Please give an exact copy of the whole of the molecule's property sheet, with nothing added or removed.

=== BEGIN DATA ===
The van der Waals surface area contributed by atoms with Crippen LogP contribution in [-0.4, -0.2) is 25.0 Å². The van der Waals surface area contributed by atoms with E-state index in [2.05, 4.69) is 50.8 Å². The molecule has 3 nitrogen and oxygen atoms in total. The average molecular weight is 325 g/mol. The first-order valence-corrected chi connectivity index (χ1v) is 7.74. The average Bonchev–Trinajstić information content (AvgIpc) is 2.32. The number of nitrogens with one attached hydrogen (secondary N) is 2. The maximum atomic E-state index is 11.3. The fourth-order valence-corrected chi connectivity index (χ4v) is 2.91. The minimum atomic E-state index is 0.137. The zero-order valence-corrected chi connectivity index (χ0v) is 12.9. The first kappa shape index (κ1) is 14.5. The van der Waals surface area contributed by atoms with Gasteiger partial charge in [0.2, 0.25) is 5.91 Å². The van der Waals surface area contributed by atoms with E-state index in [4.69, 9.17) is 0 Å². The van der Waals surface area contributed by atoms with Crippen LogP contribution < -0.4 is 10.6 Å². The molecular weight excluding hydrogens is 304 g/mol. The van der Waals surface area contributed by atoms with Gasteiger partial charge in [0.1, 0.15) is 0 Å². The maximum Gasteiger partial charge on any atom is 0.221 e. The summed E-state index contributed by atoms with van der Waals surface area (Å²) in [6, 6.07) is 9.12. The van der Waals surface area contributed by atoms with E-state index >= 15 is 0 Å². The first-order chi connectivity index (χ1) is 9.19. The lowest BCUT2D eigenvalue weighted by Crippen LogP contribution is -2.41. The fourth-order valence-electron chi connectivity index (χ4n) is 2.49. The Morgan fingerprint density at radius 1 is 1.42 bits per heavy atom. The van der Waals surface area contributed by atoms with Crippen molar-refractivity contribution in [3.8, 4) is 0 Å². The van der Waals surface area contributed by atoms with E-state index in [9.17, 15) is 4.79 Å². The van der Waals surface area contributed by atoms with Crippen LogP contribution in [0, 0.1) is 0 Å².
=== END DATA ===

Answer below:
The van der Waals surface area contributed by atoms with Crippen LogP contribution in [-0.4, -0.2) is 25.0 Å². The van der Waals surface area contributed by atoms with E-state index in [2.05, 4.69) is 50.8 Å². The molecule has 3 nitrogen and oxygen atoms in total. The average molecular weight is 325 g/mol. The first-order valence-corrected chi connectivity index (χ1v) is 7.74. The average Bonchev–Trinajstić information content (AvgIpc) is 2.32. The number of nitrogens with one attached hydrogen (secondary N) is 2. The maximum atomic E-state index is 11.3. The fourth-order valence-corrected chi connectivity index (χ4v) is 2.91. The minimum atomic E-state index is 0.137. The zero-order valence-corrected chi connectivity index (χ0v) is 12.9. The first kappa shape index (κ1) is 14.5. The van der Waals surface area contributed by atoms with Gasteiger partial charge in [0.2, 0.25) is 5.91 Å². The van der Waals surface area contributed by atoms with E-state index in [4.69, 9.17) is 0 Å². The van der Waals surface area contributed by atoms with Crippen LogP contribution < -0.4 is 10.6 Å². The molecular weight excluding hydrogens is 304 g/mol. The van der Waals surface area contributed by atoms with Gasteiger partial charge in [0.1, 0.15) is 0 Å². The maximum Gasteiger partial charge on any atom is 0.221 e. The summed E-state index contributed by atoms with van der Waals surface area (Å²) in [6, 6.07) is 9.12. The van der Waals surface area contributed by atoms with E-state index >= 15 is 0 Å². The first-order chi connectivity index (χ1) is 9.19. The lowest BCUT2D eigenvalue weighted by Crippen LogP contribution is -2.41. The fourth-order valence-electron chi connectivity index (χ4n) is 2.49. The Morgan fingerprint density at radius 1 is 1.42 bits per heavy atom. The van der Waals surface area contributed by atoms with Crippen molar-refractivity contribution in [3.8, 4) is 0 Å². The van der Waals surface area contributed by atoms with E-state index in [9.17, 15) is 4.79 Å². The van der Waals surface area contributed by atoms with Crippen LogP contribution in [0, 0.1) is 0 Å².